In was October 18, 1971…the day I fell in love with Italy. My fate was sealed that crisp autumn morning when I went to harvest olives for the first time. The moment they strapped that woven willow basket around my waist, I couldn’t wait to ascend into those silvery branches. The olive harvest is a unique opportunity to participate in an autumnal ritual that is essential to Italy’s agrarian and culinary culture.
This week’s menu highlights the use of olive oil, exalts the flavors of the season and features some of the dishes you might find at an olive harvest feast.
Chef's Travel Notes
It was October 18, 1971 – the day I fell in love with Italy. We had met for the first time a few years earlier when I was 16 and had travelled to Rome for my brother’s ordination. It was overwhelming – I was intrigued and could not wait to return. But when I finally did go back, my fate was sealed that crisp autumn morning when I went to harvest olives for the first time! Something happened – the stars aligned, and I felt a connection that has only grown stronger through the years.
An olive harvest is one of the most fascinating experiences you can enjoy in Tuscany. Naturally, you learn a lot about the local wine and food traditions, but most importantly you connect with the local culture. The atmosphere of a working oil mill and the enthusiasm of olive farmers during the harvest season is something definitely unique.
I had never seen an olive tree up close before. It almost looked like something out of a fairy tale with its gnarly branches and nubby trunk. The moment they strapped that woven willow basket (cestello) around my waist, I couldn’t wait to ascend into its silvery branches. The tree offered no resistance, and it was easy to slide the olives gently down its thin branches. This was the old-fashioned method, the least invasive and least harmful to the tree. For the small local farmers, harvesting by hand becomes a family affair. Friends and relatives come to help, and these gatherings quickly become filled with warmth and great fun. There are lunches in the field and communal dinners after a hard day’s work.
When the olives are harvested, they are stored in loosely woven bags or open crates to allow for air flow. They need to be brought to the local mill (frantoio) within 24 hours. Often the farmers will stay there during the whole process to ensure that the oil they end up with is from their batch of olives. Back then, our olives were pressed with a massive old limestone millstone (pietra serena), but now, most oil is produced through a faster centrifuge and extraction method.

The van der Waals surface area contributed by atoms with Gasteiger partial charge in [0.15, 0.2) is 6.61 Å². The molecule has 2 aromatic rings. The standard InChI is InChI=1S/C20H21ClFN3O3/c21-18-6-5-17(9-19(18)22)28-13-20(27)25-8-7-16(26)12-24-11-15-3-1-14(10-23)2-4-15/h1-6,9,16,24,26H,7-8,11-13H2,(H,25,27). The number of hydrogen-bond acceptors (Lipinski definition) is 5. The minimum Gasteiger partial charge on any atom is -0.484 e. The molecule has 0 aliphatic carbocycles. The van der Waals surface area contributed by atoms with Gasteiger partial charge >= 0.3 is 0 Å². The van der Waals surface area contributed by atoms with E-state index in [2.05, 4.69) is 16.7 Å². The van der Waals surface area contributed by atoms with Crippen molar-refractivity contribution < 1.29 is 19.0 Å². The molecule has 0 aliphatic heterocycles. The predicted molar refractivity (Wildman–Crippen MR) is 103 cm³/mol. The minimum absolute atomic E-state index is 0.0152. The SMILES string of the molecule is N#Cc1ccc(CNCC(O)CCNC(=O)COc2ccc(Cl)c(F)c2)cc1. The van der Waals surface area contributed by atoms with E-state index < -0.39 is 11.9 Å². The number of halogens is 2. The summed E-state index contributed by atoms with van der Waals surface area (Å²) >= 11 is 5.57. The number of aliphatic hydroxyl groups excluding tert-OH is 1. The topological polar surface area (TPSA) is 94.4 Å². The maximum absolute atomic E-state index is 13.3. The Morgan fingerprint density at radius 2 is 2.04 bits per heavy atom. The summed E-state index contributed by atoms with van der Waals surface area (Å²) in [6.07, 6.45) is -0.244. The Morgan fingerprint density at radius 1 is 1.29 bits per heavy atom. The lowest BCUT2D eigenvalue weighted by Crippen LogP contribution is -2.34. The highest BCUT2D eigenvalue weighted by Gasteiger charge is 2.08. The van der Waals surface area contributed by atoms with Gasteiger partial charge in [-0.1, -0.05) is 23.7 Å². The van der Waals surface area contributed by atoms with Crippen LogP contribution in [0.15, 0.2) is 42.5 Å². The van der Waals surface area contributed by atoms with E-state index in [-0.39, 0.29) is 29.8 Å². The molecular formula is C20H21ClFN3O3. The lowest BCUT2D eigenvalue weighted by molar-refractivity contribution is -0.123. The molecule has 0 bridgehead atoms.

What a special moment it was to witness this ancient process and to taste that bright green first pressed, extra virgin olive oil. There was a fireplace in the corner of the mill where they grilled slices of bread that we then placed under the spigot of flowing “liquid gold.”
Unlike wine that must settle and age a little before consumption, olive oil can be enjoyed immediately. Newly pressed Tuscan oil has a characteristic powerful bite and you’ll feel a slight burn at the back of your throat. For me, that first taste set the bar for every olive oil that followed.
This week’s menu highlights the use of olive oil, exalts the flavors of the season and features some of the dishes you might find at an olive harvest. Insalata della Raccolta, Harvest Salad, is mixed greens of bitter radicchio, spicy arugula, and baby spinach, tossed with grapes, dried fruit, pine nuts and a light lemon EVOO dressing.
Zuppa Frantoiana – “Olive Mill Soup” is a minestrone of autumn vegetables, pancetta and borlotti beans. It is traditionally served at the harvest dinner as well as at the mill (frantoio) where new pungent oil is liberally poured over it.
Costicine di Maiale con Olive, braised pork ribs with olives and roasted potatoes is a Florentine dish frequently eaten at this time of year. It can be easily prepared in the morning and left to slowly cook while all hands are picking olives.
Torta d’Olio d’Oliva e Cioccolata is a very moist, dark chocolate cake made with olive oil in place of butter. Like most Tuscan desserts, it is usually served unadorned with a sprinkling of powdered sugar. We have added, instead, a dark chocolate ganache to enhance it even further.
Our featured wine this week, Tolaini Al Passo, is perfectly paired to our Tuscan harvest menu. The name of this Super Tuscan comes from the “passo” found in the circular forest at the highest point of the vineyard, site of an ancient Etruscan tomb. From there is a clear view of vineyard and olive groves for as far as the eye can see. This clearly has been a magical place for centuries, adding to the mystique of this wine.
The harvest of olives is the high point of the Tuscan year and is cause for celebrating throughout Italy. It is a unique opportunity to participate in an autumnal ritual that is essential to Italy’s agrarian and culinary culture. The harvest is a labor of true love…no wonder I am still smitten.